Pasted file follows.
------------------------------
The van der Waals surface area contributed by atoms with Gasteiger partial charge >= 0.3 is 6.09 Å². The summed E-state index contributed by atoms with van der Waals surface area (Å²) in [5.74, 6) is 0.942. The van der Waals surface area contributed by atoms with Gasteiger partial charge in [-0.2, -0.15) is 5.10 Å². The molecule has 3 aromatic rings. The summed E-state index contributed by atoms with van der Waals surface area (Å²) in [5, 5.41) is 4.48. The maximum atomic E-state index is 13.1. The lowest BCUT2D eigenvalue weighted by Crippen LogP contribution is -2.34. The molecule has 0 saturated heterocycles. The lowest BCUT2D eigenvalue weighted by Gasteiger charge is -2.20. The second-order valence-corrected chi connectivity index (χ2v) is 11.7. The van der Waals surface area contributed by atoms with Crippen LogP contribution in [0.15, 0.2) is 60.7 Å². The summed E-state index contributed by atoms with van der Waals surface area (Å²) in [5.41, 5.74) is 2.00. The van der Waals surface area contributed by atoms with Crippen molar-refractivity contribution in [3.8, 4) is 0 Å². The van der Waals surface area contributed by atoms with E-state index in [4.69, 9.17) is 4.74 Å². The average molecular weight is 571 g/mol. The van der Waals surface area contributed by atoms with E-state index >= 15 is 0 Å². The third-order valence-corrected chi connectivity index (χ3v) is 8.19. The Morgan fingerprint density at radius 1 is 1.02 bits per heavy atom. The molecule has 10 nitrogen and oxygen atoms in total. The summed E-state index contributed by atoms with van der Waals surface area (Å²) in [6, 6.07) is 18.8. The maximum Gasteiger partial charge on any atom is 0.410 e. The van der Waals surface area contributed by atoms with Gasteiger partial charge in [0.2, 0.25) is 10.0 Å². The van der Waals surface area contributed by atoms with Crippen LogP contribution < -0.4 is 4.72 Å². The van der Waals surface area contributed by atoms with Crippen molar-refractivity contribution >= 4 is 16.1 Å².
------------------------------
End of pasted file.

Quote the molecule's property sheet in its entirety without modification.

The van der Waals surface area contributed by atoms with Gasteiger partial charge >= 0.3 is 6.09 Å². The summed E-state index contributed by atoms with van der Waals surface area (Å²) in [5.74, 6) is 0.942. The van der Waals surface area contributed by atoms with Gasteiger partial charge in [-0.2, -0.15) is 5.10 Å². The molecule has 3 aromatic rings. The summed E-state index contributed by atoms with van der Waals surface area (Å²) in [5, 5.41) is 4.48. The maximum atomic E-state index is 13.1. The lowest BCUT2D eigenvalue weighted by Crippen LogP contribution is -2.34. The molecule has 0 saturated heterocycles. The lowest BCUT2D eigenvalue weighted by Gasteiger charge is -2.20. The second-order valence-corrected chi connectivity index (χ2v) is 11.7. The van der Waals surface area contributed by atoms with Crippen LogP contribution in [0.15, 0.2) is 60.7 Å². The summed E-state index contributed by atoms with van der Waals surface area (Å²) in [5.41, 5.74) is 2.00. The van der Waals surface area contributed by atoms with Crippen molar-refractivity contribution in [3.8, 4) is 0 Å². The van der Waals surface area contributed by atoms with E-state index in [4.69, 9.17) is 4.74 Å². The average molecular weight is 571 g/mol. The van der Waals surface area contributed by atoms with E-state index >= 15 is 0 Å². The third-order valence-corrected chi connectivity index (χ3v) is 8.19. The Morgan fingerprint density at radius 1 is 1.02 bits per heavy atom. The molecule has 10 nitrogen and oxygen atoms in total. The summed E-state index contributed by atoms with van der Waals surface area (Å²) in [6, 6.07) is 18.8. The maximum Gasteiger partial charge on any atom is 0.410 e. The van der Waals surface area contributed by atoms with Gasteiger partial charge in [0.2, 0.25) is 10.0 Å². The van der Waals surface area contributed by atoms with Crippen LogP contribution < -0.4 is 4.72 Å². The van der Waals surface area contributed by atoms with Crippen molar-refractivity contribution >= 4 is 16.1 Å².